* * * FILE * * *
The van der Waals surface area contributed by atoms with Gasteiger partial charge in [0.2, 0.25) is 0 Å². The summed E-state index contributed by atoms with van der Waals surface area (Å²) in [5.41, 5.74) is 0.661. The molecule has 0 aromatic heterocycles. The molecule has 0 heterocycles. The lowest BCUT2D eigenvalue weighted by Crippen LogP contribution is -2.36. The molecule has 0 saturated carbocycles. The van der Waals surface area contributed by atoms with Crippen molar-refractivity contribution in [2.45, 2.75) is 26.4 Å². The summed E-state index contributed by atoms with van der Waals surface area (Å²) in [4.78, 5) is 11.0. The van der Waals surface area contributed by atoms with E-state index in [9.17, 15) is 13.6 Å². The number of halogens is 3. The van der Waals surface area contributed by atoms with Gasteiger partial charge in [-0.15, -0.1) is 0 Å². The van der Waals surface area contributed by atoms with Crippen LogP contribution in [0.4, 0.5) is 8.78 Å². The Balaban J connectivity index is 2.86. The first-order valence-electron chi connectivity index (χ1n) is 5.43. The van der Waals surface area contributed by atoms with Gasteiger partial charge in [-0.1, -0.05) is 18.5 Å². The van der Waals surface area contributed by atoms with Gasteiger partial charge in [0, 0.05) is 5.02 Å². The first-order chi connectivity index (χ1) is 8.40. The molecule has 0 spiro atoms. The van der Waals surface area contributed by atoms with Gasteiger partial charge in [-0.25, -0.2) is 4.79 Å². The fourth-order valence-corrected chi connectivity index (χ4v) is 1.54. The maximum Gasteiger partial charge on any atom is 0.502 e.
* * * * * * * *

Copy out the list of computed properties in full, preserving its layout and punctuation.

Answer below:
The van der Waals surface area contributed by atoms with Gasteiger partial charge in [0.2, 0.25) is 0 Å². The summed E-state index contributed by atoms with van der Waals surface area (Å²) in [5.41, 5.74) is 0.661. The molecule has 0 aromatic heterocycles. The molecule has 0 heterocycles. The lowest BCUT2D eigenvalue weighted by Crippen LogP contribution is -2.36. The molecule has 0 saturated carbocycles. The van der Waals surface area contributed by atoms with Crippen molar-refractivity contribution in [2.45, 2.75) is 26.4 Å². The summed E-state index contributed by atoms with van der Waals surface area (Å²) in [4.78, 5) is 11.0. The van der Waals surface area contributed by atoms with E-state index in [9.17, 15) is 13.6 Å². The number of halogens is 3. The van der Waals surface area contributed by atoms with Gasteiger partial charge in [-0.15, -0.1) is 0 Å². The van der Waals surface area contributed by atoms with Crippen LogP contribution in [0.4, 0.5) is 8.78 Å². The Balaban J connectivity index is 2.86. The first-order valence-electron chi connectivity index (χ1n) is 5.43. The van der Waals surface area contributed by atoms with Gasteiger partial charge in [-0.1, -0.05) is 18.5 Å². The van der Waals surface area contributed by atoms with Gasteiger partial charge in [0, 0.05) is 5.02 Å². The first-order chi connectivity index (χ1) is 8.40. The molecule has 0 spiro atoms. The van der Waals surface area contributed by atoms with Gasteiger partial charge in [-0.25, -0.2) is 4.79 Å². The fourth-order valence-corrected chi connectivity index (χ4v) is 1.54. The maximum Gasteiger partial charge on any atom is 0.502 e.